Now in its 50th year of operation, Green Harbor Golf Club is upgrading and modernizing to remain an important part of the community – while staying true to the family style it is known for.
New technology, classic game
This summer, the club will inaugurate a furnished and covered driving range of 16 positions designed to appeal to experienced golfers and beginners. The range uses TopTracer Range technology, which manager Jordan Lamothe says makes it a fun and informative experience.
“With all these tools, it allows people to play different clubs and have different experiences and learn what golf is and what kind of shots they can make without just going to the course for five o’clock,” he said.
TopTracer tracks every shot via a network of cameras and gives the golfer detailed shot information on a screen at each bay. TopTracer also offers various games that golfers can use to compete against each other – and anyone else using technology on other ranges.
Golfers can also virtually play on famous courses in the United States and Europe, the characteristics of which are digitally mapped, with the actual shots taken at Marshfield reflected on screen.
The technology also includes games designed for young golfers, such as “Go Fish” where each stroke “catch” one of many different fish, collecting the catch on the screen.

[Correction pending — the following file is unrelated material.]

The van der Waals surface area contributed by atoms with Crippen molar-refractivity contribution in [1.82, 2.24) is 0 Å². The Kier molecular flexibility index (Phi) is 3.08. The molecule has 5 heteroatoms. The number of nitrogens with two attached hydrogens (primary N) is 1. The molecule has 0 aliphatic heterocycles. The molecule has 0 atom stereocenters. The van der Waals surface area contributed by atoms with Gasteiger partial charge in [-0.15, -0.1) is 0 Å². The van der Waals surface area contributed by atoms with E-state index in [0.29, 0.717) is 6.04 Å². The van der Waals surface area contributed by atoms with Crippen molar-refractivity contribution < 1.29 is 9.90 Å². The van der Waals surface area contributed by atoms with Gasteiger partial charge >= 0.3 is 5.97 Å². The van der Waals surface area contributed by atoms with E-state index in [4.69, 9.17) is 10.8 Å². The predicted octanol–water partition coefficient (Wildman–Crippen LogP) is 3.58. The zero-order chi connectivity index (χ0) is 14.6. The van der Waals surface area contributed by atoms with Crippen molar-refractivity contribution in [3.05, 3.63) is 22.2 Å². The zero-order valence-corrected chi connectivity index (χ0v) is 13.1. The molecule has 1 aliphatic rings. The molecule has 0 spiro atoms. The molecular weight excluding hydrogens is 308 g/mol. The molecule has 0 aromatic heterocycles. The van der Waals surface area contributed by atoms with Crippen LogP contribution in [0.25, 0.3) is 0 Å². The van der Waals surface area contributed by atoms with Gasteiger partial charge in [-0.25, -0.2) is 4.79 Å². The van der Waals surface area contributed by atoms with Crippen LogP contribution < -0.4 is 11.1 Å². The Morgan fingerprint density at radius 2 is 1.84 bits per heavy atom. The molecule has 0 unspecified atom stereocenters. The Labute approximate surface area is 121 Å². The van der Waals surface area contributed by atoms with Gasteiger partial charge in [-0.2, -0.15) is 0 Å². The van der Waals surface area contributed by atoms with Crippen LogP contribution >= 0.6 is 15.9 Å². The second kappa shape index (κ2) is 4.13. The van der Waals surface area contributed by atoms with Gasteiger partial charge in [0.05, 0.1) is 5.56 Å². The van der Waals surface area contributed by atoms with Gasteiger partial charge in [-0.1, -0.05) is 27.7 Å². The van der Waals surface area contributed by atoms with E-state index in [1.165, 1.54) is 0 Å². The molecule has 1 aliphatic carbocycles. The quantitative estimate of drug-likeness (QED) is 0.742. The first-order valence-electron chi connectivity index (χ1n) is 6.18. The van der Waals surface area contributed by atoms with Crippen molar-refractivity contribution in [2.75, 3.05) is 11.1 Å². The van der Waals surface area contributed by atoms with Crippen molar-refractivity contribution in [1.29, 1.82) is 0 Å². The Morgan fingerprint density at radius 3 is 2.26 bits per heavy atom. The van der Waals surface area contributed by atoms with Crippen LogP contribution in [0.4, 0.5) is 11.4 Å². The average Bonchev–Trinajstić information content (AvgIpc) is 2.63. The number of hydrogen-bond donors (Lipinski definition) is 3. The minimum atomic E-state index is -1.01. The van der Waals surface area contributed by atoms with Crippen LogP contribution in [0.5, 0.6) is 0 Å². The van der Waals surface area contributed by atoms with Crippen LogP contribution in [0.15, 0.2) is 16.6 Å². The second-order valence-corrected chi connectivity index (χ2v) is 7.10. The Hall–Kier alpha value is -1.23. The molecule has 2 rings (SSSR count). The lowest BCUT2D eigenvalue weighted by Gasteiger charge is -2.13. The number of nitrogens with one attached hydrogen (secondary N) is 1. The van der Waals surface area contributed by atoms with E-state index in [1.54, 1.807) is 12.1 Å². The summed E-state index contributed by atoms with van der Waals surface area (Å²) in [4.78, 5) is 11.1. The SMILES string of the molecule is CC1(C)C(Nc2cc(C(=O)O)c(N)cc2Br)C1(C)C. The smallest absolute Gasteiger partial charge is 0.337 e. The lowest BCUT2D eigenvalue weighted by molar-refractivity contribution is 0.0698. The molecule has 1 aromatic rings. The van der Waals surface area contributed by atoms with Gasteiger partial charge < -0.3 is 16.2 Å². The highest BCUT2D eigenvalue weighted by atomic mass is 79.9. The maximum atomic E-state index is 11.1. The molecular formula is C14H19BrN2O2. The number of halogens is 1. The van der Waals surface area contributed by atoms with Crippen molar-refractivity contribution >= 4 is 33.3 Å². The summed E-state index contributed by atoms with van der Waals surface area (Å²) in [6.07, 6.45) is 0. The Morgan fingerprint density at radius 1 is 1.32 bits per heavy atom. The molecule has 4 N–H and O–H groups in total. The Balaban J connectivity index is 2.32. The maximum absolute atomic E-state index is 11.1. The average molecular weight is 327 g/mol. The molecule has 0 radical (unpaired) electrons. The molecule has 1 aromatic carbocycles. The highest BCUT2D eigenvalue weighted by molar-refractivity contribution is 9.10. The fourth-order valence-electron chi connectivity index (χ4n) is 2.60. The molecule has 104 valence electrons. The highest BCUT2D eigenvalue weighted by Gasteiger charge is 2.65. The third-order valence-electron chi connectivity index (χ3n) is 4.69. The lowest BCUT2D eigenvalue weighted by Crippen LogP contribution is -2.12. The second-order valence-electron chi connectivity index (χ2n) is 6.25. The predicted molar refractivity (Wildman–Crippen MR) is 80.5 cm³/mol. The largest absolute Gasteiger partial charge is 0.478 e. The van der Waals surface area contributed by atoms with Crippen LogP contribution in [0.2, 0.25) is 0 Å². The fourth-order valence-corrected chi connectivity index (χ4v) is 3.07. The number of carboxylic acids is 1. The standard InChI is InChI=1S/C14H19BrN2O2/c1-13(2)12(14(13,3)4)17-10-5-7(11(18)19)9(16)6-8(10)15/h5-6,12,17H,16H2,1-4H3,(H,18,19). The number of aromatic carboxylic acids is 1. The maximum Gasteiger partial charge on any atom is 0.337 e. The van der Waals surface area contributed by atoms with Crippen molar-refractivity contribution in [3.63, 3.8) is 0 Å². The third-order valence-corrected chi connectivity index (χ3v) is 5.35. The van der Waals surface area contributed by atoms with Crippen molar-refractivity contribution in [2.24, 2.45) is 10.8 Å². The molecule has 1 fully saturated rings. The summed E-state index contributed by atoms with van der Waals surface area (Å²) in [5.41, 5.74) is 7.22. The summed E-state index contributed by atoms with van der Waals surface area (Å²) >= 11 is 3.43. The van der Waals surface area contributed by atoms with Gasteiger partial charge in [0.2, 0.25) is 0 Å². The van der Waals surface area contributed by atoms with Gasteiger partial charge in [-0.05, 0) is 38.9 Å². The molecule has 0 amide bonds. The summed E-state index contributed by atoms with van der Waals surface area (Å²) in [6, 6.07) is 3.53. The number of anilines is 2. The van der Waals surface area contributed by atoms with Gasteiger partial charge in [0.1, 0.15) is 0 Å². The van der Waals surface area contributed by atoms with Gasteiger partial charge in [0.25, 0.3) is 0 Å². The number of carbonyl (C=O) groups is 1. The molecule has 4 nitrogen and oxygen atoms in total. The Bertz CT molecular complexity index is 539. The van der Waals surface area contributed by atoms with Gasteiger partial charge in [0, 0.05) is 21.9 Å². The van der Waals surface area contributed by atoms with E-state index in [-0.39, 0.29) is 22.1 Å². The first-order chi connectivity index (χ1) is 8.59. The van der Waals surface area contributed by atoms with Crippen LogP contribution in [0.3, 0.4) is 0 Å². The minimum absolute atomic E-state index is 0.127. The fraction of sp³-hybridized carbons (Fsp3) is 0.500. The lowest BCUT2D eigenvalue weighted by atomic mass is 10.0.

GHGC owners surveyed their customers, finding that the average golfer takes an average of four to 10 trips to a driving range each year. Now regulars can warm up for a round or come to the club to train for which they previously went elsewhere.
A feature of the range that is sure to appeal to golfers of all levels: the balls rise, already on the tee, from the ground, and automatically bring a new one up after each shot.
A bigger expansion
The range is part of a two-year expansion process for the third-generation family business.
Chairman of the board, John Harrington, said the company is adapting to changes in the golf industry: in the past 10 years, 800 golf courses have closed, while 2 300 training grounds have opened.
“It clearly shows that the market is changing, the industry is changing,” Harrington said. “We have this beautiful bucolic setting that [golfers] enjoy exclusively, we need to be able to invite a wider audience to enjoy the same incredible view.”
While enjoying the new driving range, golfers can order food from another new development, the golf club’s new restaurant, Winslow’s Kitchen and Bar.
“We used to be a place where you could get a hot dog and a beer, maybe an egg salad sandwich,” Harrington said. “Now we have an executive chef, so that’s a game-changer.”
Winslow’s is currently open on a limited schedule, expanding as summer approaches. Check their website for updated hours.
However, as business changes, Harrington said the club is committed to sticking to his family’s mission.
“We want to have a place here where you’ll feel comfortable bringing your kids in the evening, having something to eat, letting the kids run around the green,” he said. “We are a family business, we are the keepers of the family memory.”
This memory lives in a striking physical manifestation; an old family home had to be removed to make way for the driving range, but that structure’s fireplace hearth continues to heat the restaurant’s patio.